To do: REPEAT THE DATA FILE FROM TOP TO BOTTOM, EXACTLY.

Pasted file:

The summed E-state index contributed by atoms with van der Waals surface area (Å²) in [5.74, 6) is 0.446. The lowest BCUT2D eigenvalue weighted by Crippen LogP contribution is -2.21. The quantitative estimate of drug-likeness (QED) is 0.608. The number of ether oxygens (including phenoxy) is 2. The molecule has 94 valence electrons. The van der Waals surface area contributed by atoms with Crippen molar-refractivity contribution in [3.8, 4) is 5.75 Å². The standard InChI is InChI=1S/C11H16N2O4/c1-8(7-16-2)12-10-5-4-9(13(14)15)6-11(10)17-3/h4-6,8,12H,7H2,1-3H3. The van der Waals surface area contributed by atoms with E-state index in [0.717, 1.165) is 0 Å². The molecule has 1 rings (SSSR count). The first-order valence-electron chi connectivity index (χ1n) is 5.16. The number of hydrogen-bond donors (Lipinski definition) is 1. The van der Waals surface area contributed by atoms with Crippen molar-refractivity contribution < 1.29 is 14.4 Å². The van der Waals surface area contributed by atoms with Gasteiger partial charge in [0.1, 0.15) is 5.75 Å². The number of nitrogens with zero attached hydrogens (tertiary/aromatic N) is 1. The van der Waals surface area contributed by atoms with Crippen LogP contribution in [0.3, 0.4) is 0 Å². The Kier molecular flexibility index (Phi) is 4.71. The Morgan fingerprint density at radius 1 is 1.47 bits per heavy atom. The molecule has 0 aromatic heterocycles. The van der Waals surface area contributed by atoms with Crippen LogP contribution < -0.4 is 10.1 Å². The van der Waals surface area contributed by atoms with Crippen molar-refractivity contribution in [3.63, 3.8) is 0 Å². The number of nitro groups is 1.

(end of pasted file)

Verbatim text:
The summed E-state index contributed by atoms with van der Waals surface area (Å²) in [5.74, 6) is 0.446. The lowest BCUT2D eigenvalue weighted by Crippen LogP contribution is -2.21. The quantitative estimate of drug-likeness (QED) is 0.608. The number of ether oxygens (including phenoxy) is 2. The molecule has 94 valence electrons. The van der Waals surface area contributed by atoms with Crippen molar-refractivity contribution in [3.8, 4) is 5.75 Å². The standard InChI is InChI=1S/C11H16N2O4/c1-8(7-16-2)12-10-5-4-9(13(14)15)6-11(10)17-3/h4-6,8,12H,7H2,1-3H3. The van der Waals surface area contributed by atoms with E-state index in [0.717, 1.165) is 0 Å². The molecule has 1 rings (SSSR count). The first-order valence-electron chi connectivity index (χ1n) is 5.16. The number of hydrogen-bond donors (Lipinski definition) is 1. The van der Waals surface area contributed by atoms with Crippen molar-refractivity contribution < 1.29 is 14.4 Å². The van der Waals surface area contributed by atoms with Gasteiger partial charge in [0.1, 0.15) is 5.75 Å². The number of nitrogens with zero attached hydrogens (tertiary/aromatic N) is 1. The van der Waals surface area contributed by atoms with Crippen LogP contribution in [0.3, 0.4) is 0 Å². The Kier molecular flexibility index (Phi) is 4.71. The Morgan fingerprint density at radius 1 is 1.47 bits per heavy atom. The molecule has 0 aromatic heterocycles. The van der Waals surface area contributed by atoms with Crippen LogP contribution < -0.4 is 10.1 Å². The van der Waals surface area contributed by atoms with Crippen molar-refractivity contribution in [3.63, 3.8) is 0 Å². The number of nitro groups is 1.